In essence, if you want to start a forest fire, you start one in a forest.
Linux is still less common in the average computing environment, especially for home users, so virus creators have set their sights elsewhere. But Linux users shouldn’t be lax about security just because it appears that the odds are stacked against Windows. As Linux expands even further in general use, we need to apply the lessons learned over the last 15 years of computer virus history, or Linux could meet a similar fate.
TNW: A couple of years ago, CA was making the push toward Web services. What is your attitude toward Web services these days? What does the horizon look like for CA’s software strategy?
Hameroff: Web services infrastructures like those based on Microsoft’s .NET or J2EE are being widely adopted by our client base. They provide standards-based interoperability that enables rapid service creation and delivery. However, Web services need to be managed in order for them to reach their full potential. This includes service-level management, security and availability management.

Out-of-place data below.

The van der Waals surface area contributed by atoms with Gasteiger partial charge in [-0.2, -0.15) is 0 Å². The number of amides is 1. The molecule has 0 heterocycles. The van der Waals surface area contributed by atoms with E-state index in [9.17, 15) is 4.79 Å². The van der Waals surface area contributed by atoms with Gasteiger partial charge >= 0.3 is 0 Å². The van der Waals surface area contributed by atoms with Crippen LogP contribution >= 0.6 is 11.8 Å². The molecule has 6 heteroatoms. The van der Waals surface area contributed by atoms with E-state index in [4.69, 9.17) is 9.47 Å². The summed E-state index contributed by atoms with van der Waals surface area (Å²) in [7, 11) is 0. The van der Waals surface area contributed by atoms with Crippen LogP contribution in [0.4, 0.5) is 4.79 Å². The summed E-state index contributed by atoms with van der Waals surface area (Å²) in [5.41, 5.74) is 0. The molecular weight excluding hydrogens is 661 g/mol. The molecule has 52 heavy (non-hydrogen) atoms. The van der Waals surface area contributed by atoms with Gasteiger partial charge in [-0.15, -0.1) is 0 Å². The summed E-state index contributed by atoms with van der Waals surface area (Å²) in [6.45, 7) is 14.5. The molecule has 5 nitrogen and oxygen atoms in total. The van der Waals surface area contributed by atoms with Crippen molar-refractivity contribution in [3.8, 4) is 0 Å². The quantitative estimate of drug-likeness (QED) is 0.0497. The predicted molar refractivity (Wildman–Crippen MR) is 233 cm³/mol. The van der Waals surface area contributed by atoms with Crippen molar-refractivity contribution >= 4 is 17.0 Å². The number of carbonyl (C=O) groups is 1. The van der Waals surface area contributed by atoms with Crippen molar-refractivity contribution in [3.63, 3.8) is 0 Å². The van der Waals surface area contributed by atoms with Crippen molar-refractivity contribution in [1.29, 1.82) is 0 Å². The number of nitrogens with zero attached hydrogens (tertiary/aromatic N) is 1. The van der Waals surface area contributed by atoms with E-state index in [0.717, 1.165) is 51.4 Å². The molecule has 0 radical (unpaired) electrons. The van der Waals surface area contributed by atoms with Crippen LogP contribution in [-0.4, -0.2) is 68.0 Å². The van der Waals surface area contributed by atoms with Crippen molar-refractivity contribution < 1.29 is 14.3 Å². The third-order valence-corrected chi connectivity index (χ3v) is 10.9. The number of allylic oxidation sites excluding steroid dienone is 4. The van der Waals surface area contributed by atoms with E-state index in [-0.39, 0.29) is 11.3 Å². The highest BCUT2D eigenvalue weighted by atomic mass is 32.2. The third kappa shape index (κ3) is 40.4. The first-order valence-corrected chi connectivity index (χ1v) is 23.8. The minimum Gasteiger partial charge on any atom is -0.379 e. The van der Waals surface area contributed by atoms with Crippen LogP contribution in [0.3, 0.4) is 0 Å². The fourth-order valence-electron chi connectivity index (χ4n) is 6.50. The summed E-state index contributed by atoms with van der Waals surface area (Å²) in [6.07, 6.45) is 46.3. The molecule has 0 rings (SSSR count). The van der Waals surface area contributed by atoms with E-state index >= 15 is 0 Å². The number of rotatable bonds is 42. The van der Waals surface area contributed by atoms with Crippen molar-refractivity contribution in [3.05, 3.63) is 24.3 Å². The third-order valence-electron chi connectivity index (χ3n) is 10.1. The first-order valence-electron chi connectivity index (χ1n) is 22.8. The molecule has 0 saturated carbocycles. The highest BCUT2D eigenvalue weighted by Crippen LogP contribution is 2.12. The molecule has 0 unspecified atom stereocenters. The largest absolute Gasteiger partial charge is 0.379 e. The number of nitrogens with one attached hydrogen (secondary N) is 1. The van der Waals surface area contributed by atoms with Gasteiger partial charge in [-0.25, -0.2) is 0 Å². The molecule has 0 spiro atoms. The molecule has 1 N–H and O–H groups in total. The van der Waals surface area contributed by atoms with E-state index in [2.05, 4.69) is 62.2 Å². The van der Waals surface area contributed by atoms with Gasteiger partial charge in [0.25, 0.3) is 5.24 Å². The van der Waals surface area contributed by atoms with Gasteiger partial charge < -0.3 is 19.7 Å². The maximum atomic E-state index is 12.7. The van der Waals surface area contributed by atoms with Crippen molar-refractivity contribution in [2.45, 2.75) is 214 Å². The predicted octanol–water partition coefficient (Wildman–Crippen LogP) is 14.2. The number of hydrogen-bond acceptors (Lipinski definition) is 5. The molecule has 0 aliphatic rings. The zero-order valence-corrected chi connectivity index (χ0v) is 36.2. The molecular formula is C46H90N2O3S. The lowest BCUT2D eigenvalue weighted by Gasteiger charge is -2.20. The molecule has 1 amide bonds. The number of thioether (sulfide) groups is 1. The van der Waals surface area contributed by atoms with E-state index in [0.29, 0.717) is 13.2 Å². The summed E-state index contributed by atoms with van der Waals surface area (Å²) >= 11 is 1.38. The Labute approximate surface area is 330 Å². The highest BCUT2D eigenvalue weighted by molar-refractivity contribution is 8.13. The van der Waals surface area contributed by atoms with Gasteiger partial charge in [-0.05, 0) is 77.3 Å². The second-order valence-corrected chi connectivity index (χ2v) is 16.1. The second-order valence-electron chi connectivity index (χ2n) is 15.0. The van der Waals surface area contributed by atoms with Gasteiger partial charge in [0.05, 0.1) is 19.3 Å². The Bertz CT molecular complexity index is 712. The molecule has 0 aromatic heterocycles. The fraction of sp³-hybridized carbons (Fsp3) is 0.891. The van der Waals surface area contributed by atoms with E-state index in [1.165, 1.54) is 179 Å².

Delivering these required management needs is a major part of CA’s overall managing-on-demand strategy and is reflected through our brands. ETrust’s role in this overall strategy is key and is reflective in the types of solutions we are driving to market, like the recently announced eTrust Identity and Access Management Suite and its ability to enable business to adopt secured and personalized Web services as an integrated aspect of their entire enterprise’s computing infrastructure.